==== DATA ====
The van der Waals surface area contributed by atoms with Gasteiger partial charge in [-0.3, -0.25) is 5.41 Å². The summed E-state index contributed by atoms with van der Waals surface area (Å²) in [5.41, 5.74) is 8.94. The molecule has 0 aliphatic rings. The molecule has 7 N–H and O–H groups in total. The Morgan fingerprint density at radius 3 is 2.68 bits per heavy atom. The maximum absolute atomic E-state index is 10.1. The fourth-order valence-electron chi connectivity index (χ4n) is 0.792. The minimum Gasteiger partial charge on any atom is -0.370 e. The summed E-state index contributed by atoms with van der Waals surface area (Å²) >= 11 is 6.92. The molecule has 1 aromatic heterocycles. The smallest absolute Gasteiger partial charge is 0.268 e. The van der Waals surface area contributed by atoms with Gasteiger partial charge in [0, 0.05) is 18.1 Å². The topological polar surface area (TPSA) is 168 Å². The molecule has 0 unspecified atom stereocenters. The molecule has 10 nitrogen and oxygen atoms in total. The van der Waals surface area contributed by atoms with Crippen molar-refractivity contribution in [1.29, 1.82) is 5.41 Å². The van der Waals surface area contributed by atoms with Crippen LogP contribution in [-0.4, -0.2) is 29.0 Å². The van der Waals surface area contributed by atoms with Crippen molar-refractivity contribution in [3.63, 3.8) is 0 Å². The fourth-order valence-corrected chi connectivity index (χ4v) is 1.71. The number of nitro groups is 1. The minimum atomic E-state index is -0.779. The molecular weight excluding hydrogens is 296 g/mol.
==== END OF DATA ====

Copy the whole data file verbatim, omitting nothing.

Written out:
The van der Waals surface area contributed by atoms with Gasteiger partial charge in [-0.3, -0.25) is 5.41 Å². The summed E-state index contributed by atoms with van der Waals surface area (Å²) in [5.41, 5.74) is 8.94. The molecule has 0 aliphatic rings. The molecule has 7 N–H and O–H groups in total. The Morgan fingerprint density at radius 3 is 2.68 bits per heavy atom. The maximum absolute atomic E-state index is 10.1. The fourth-order valence-electron chi connectivity index (χ4n) is 0.792. The minimum Gasteiger partial charge on any atom is -0.370 e. The summed E-state index contributed by atoms with van der Waals surface area (Å²) >= 11 is 6.92. The molecule has 1 aromatic heterocycles. The smallest absolute Gasteiger partial charge is 0.268 e. The van der Waals surface area contributed by atoms with Gasteiger partial charge in [0, 0.05) is 18.1 Å². The topological polar surface area (TPSA) is 168 Å². The molecule has 0 unspecified atom stereocenters. The molecule has 10 nitrogen and oxygen atoms in total. The van der Waals surface area contributed by atoms with Crippen molar-refractivity contribution in [1.29, 1.82) is 5.41 Å². The van der Waals surface area contributed by atoms with Crippen LogP contribution in [-0.4, -0.2) is 29.0 Å². The van der Waals surface area contributed by atoms with Crippen molar-refractivity contribution in [3.63, 3.8) is 0 Å². The fourth-order valence-corrected chi connectivity index (χ4v) is 1.71. The number of nitro groups is 1. The minimum atomic E-state index is -0.779. The molecular weight excluding hydrogens is 296 g/mol.